As someone who used to read a lot as a kid, and spent a large portion of high school in the library, I love books. During university, I didn’t really have the time to read for pleasure, so after five years of academic journals and textbooks, I’ve decided that it’s time to make time.
Here’s what I’ll be reading this summer…
Norwegian Wood (ノルウエイの森 Noruwei no Mori)
by Haruki Murakami
At the sound of a Beatles song, Toru Watanabe reminisces about his student days and his relationships with two women. In a period of civil unrest and university strikes, Watanabe is recovering from the suicide of his high school friend, Kizuki. Watanabe grows closer to Kizuki’s girlfriend, Naoko, but after they sleep together she mysteriously disappears. It is later revealed that she has been committed to a sanatorium in the countryside. In Naoko’s absence, Watanabe starts meeting Midori from his drama class…
Given that this book is named after a Beatles song, it’s quite fitting that I actually bought it in Liverpool. This isn’t my first Murakami book, having read Colourless Tsukuru Tazaki, so I had some idea of what this story would be like. Norwegian Wood is considered to be one of the best books written by Haruki Murakami, and often read as an introduction to his work. Clearly, I don’t do things in the right order, but I figured it must be popular for a reason. I’m currently about two thirds of the way through and it is interesting, but the gritty realism means that it’s not always a comfortable read.
The Great Passage (舟を編む Fune wo Amu)
by Shion Miura
With retirement fast approaching, Kohei Araki has the task of finding his replacement – a bright young lexicographer to take over his position at Gembu Books. That man, Mitsuya Majime, starts his new job faced with a monumental feat; to complete a comprehensive collection of the entire Japanese language. Supported by a team of linguists and his new mentor, he begins his journey, finding love, friendship and a renewed passion for language along the way.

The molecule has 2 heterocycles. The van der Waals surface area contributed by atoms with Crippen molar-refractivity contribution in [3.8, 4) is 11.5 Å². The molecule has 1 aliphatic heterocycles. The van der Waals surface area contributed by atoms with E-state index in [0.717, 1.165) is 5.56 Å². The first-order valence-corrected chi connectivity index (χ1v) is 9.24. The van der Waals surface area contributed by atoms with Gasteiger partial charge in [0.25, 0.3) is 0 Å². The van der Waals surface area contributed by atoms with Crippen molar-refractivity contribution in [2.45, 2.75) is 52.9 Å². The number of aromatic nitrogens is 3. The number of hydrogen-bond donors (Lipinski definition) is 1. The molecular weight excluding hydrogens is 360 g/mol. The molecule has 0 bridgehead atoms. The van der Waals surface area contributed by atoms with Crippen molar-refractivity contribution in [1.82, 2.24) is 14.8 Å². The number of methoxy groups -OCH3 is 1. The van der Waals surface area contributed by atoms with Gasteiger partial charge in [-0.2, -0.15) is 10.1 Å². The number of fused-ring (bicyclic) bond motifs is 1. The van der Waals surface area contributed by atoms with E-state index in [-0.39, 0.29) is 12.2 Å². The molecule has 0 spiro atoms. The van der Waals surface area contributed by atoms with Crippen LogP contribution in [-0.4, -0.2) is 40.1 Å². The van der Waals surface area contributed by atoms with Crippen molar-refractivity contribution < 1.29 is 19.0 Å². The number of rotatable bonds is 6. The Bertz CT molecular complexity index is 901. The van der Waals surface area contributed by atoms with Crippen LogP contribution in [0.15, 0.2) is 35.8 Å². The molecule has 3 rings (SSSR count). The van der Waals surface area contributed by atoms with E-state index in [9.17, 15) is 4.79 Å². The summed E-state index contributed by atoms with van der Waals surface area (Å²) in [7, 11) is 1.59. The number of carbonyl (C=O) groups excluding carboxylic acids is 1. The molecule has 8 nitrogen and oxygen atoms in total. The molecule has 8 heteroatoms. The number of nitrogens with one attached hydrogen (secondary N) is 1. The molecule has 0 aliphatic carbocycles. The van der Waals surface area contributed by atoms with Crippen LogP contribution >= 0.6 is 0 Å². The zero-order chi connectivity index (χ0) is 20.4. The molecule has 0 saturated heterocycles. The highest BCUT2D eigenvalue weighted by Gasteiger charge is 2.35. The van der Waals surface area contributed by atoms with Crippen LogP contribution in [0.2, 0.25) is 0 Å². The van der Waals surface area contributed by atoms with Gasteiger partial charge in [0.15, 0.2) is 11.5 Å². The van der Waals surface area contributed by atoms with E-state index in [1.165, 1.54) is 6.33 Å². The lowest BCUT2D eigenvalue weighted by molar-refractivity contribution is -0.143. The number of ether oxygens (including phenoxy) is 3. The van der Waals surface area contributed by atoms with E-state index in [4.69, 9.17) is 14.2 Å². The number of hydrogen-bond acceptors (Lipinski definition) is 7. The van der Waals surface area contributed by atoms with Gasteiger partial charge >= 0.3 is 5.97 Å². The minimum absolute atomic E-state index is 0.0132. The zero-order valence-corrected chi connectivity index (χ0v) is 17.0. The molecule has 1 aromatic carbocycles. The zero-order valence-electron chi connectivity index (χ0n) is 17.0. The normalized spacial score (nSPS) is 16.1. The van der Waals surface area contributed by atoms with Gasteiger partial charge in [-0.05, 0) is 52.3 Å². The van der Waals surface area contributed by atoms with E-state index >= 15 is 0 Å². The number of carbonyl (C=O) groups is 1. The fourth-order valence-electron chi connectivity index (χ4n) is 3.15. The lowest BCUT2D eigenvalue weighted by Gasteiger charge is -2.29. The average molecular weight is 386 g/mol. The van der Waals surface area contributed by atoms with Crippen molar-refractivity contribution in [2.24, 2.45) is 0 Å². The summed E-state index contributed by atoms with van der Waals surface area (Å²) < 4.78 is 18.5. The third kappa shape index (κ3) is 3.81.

Recommended by Amazon, this book combines some of my favourite things, so I just had to have it. I’m learning Japanese, I’m qualified in linguistics and words have always interested me so I have a good feeling I’m going to relate to the protagonist. An anime adaptation was released on Amazon Prime in the Fall 2016 season, but I’d completely forgotten about it until I’d actually bought the book. I don’t use Amazon enough to use a Prime account, but now I can enjoy the story anyway.
The Book of Tea (茶の本 Cha no Hon)
by Kakuzo Okakura
At just over 100 pages long, this short book explores the art of tea. Originally written in 1906 to educate Westerners, it talks about the tea ceremony, philosophy, and the relationship between East and West.
I’m going to be completely honest, I only bought this because it worked out cheaper to buy another book alongside The Great Passage and get free shipping. I’d been considering something by Ryuunosuke Akutagawa but seeing as my last two books have been by Haruki Murakami, I was looking for something a little less depressing. Being British, I’m a bit of a tea addict, so it made perfect sense to pick this one up. A couple of years ago, I was lucky enough to be able to watch a traditional Japanese tea ceremony and I was blown away with how much thought and detail went into each movement.
The Japanese definitely put Brits to shame when it comes to tea and I really want to learn more about its links with Japan’s history and culture.
Are there any books you’re reading this summer? Are there any you’d like to read? Let me know in the comments!